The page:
I have a bad habit of not playing with the best cards. Not bad cards, mind you--just, the very best cards, the exciting game-winning mythic rares. When Dragonlord Ojutai was the name of the game, I did everything in my power to play any other deck. When Elspeth, Sun's Champion was deciding games left and right, I let my curve stop at Siege Rhino. With feature appearances in five of the top 8 decks at Grand Prix Memphis last weekend, The Scarab God is everywhere in Standard these days, well, everywhere except my decklist.
Look, it's not some being different for the sake of being different thing. I'm as Spike-y as they come, I promise. For whatever reason, I keep convincing myself that playing these overpowered cards isn't in my best interests. And for what it's worth, I'm sure that sometimes I've been right. Yes, sometimes I've essentially handicapped myself by not playing with these overpowered cards, but other times I've been right and have created a substantial edge for myself by exploiting those same overpowered cards.
That's the key: these cards are exploitable. Aside from being absurdly powerful, the thing they all have in common is being expensive. Not expensive in the financial sense, although yes, they were all worth a pretty penny in their heyday. No, expensive in the converted mana cost sense, which is what makes them exploitable.
Expensive spells demand your whole turn to cast. Powerful, expensive spells demand not just one full turn, but your whole game plan as well. To get the most mileage out of your best cards, you tune your deck around creating the situations in which they thrive. You seek to create the same favorable turn in which to deploy your great card time and time again, but in so doing you create a repetitive play pattern that savvy opponents can take advantage of.
Don't get me wrong: these cards pay you off for doing this in a big way. When your opponent isn't able to stop you from engineering the situation you want, you win the game. If you want to beat these cards, you have to be able to keep your opponent off their A-plan, but that's easier said than done. Their entire deck and all of their in-game planning is going towards creating said situation, but you can't afford to give it that same attention.
Think of a Magic deck as some cartoonish piece of heavy machinery. Levers and buttons everywhere, lots of gears and pulleys and tons of accompanying grinding and clanking noises. These machines are prone to malfunctions, and your job is to fix anything that goes wrong. But at the same time, your rival's machine is bigger and fancier than yours, so if both machines work as intended, their end product will outshine yours. You can't leave your machine alone to go sabotage theirs though, as your machine is likely to go up in flames in the interim. So, what do you do?
You study their machine before the big day. You become infinitely familiar with the sounds it makes as it churns along. You learn every possible thing that could go wrong with it and how to tell if one of those issues is about to pop out of the woodwork. You figure out how to tell if their gears are getting tired or if their pulleys are overtaxed.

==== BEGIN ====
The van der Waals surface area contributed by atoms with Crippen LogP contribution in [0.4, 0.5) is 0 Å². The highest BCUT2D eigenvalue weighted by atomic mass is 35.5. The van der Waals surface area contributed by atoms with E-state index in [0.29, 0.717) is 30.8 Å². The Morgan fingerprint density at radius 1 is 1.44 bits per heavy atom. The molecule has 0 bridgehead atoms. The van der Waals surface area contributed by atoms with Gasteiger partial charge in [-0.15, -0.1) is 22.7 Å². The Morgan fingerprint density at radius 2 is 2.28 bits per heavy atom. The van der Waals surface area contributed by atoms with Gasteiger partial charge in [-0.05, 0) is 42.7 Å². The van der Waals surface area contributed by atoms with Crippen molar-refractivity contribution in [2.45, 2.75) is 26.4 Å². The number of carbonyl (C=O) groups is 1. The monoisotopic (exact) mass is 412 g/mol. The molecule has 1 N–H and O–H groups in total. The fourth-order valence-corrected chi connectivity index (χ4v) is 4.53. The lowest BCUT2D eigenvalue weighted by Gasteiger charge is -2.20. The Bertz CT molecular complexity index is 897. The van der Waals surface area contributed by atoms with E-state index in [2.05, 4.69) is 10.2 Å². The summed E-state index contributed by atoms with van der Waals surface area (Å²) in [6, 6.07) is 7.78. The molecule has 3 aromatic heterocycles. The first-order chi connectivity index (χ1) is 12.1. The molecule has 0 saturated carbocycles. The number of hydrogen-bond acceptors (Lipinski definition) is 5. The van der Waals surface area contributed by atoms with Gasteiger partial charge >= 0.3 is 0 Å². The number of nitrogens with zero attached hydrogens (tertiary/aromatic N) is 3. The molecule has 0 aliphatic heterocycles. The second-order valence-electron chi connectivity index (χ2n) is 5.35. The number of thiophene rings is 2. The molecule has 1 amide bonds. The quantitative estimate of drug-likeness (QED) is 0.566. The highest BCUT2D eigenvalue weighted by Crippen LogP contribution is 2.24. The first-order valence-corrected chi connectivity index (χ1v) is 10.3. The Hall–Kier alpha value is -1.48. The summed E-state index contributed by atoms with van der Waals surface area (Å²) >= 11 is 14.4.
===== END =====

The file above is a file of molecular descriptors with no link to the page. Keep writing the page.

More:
You pick your moment, and you throw a well-placed wrench into their machine.
The Two Kinds of Scarab Gods
In the current Standard metagame, you'll see copies of The Scarab God out of both control and midrange strategies. The control decks play their copies of The Scarab God in a much more scripted, and thus exploitable manner, so that's going to be our focus.
The above list is pretty typical of the control shells people are playing right now. Froehlich and Vance might have lost in the top 8, but U/B Control was everywhere at Grand Prix Memphis. Some versions will splash a third color, either white for Settle the Wreckage or red for Abrade and/or Harnessed Lightning, but the idea is the same regardless. Maintain a clear battlefield in the early game, keep the cards coming with Glimmer of Genius and/or Hieroglyphic Illumination, utilize Torrential Gearhulk to pull ahead, and slam the door shut with The Scarab God in the late game. As plans go, this one is pretty airtight.
Dealing with The Scarab God out of this deck can feel hopeless. You've chipped in for some damage where you could, picked your spots well to double-spell through counter magic, played around Torrential Gearhulk blowouts like a champ, and finally have managed to grow a reasonable battlefield that should close the game out in just a couple turns. And then they slam The Scarab God.
All the work you did throughout the entire game, undone by a single card. The precious two creatures you've managed to protect look foolish next to the undead hordes that The Scarab God creates. This game is over.
There's two kinds of Scarab Gods out of the control decks. The good ones like from the last example, where it single-handedly takes over a simplified battlefield. And then there's the desperation Scarab Gods, the "this game has spiraled out of control and I just need to slam Scarab God on turn 5 and hope it stabilizes the battlefield" kind of Scarab God.
You can't win the games where everything goes perfect for them. That's understandable. When they get to play The Scarab God onto a nearly empty battlefield with four mana up, you are extremely unlikely to win. You shouldn't try to win those games.
To beat these decks, we need to force them to play desperation Scarab Gods.
Not letting your opponent play the good kind of Scarab God actually has very little to do with The Scarab God itself. After all, The Scarab God itself isn't doing anything to create the situations it's good in. It can't, it's not even supposed to be played until then!